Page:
|Fairview Terminal was operating as normal today, but come Thursday|
the situation on the Prince Rupert waterfront and along the rest of the
British Columbia coast could see work come to a standstill
The tensions at the bargaining table could very well take to the docks along the BC coast come Thursday morning, that after the British Columbia Marine Employers Association, which represents the employers of British Columbia's major shipping terminals served lockout notice on the International Longshore Worker's union today.
With the notice, the lockout will go into effect as of 8AM on Thursday, May 30th. Unless the two sides return to the bargaining table and find some common ground.
A statement issued by the employers' association today, makes note of the recent strike action taken on Monday by the ILWU, which while not a full fledged walkout, has according to the BCMEA served to provide disruption to port operations.
The information release also notes that the lockout notice will be in effect for all longshore employees that are covered by the expired BCMEA/ILWU collective agreement, it further advises that the lockout will not include cruise ship operations or those employees required to service grain vessels, that in accordance with Section 87.7 of the Code.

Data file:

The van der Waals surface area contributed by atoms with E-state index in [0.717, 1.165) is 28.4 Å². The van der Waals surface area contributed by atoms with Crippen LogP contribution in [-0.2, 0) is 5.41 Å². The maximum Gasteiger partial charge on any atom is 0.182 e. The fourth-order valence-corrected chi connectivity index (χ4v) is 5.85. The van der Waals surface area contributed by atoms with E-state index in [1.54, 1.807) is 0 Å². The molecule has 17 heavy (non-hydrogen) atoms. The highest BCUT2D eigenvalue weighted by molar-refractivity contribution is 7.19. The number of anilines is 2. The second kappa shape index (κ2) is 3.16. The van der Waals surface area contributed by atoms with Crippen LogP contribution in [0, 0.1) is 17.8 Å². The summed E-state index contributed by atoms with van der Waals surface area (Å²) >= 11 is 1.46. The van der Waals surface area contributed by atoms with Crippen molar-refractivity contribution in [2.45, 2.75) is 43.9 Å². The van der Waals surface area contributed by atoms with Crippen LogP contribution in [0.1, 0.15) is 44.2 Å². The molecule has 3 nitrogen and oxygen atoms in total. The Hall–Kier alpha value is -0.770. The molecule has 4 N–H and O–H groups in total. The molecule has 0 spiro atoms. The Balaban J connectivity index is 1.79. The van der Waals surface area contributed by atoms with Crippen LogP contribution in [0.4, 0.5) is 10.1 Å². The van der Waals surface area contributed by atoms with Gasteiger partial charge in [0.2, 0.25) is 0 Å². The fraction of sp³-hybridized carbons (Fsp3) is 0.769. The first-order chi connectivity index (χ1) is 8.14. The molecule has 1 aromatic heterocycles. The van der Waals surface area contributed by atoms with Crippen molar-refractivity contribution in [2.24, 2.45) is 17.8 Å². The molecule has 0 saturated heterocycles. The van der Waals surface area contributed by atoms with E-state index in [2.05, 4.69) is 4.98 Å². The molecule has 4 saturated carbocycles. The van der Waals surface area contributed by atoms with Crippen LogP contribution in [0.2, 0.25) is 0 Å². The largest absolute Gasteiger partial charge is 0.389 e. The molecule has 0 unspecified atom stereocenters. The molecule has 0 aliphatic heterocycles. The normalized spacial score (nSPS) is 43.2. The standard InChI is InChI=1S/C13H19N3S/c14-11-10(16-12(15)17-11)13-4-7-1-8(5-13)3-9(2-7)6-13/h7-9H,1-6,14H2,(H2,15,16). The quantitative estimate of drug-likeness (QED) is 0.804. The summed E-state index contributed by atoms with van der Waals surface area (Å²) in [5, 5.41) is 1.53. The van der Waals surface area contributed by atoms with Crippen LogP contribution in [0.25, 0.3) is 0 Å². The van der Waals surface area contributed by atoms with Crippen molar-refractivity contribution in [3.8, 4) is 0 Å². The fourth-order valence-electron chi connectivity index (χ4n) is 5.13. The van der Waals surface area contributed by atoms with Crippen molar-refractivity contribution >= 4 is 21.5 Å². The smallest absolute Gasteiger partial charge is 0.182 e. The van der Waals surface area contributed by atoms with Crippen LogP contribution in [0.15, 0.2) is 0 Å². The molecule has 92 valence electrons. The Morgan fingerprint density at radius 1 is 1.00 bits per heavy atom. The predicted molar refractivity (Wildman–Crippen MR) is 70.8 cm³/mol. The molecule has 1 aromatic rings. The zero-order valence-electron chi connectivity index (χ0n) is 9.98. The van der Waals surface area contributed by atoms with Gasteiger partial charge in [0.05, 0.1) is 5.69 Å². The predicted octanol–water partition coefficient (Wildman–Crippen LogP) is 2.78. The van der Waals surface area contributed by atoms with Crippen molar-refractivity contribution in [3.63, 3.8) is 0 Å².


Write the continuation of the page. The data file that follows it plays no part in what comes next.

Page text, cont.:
The lockout notice arrives after 17 months of bargaining and will idle some 7,000 longshore workers across the province, it will also have an impact on the Canadian economy and if it lasts for any significant amount of time could also see a migration away from Canadian ports by major shipping lines.
The issue of "technological change" looms largest among the issues between the two sides, one which the union has stated in the past is of concern to workers and the communities in which they live.
The BCMEA also noted in their release that they will be available to meet with both the ILWU and Federal Mediation and Conciliation Service officials to try and find a negotiated settlement.
With the deadline for the lockout looming large, the first indication for Prince Rupert residents as to the state of negotiations, will be seen on the streets of the downtown core on Thursday morning shortly after 8AM.
If the port is shut down as anticipated, the flow of truck traffic that rumbles along Second Avenue West on a 24 hour basis will disappear from the streets completely; a sign for all that one of the largest employers on the North Coast has entered a period of uncertainty.
For more notes related to the labour issues and dispute see our archive page here.
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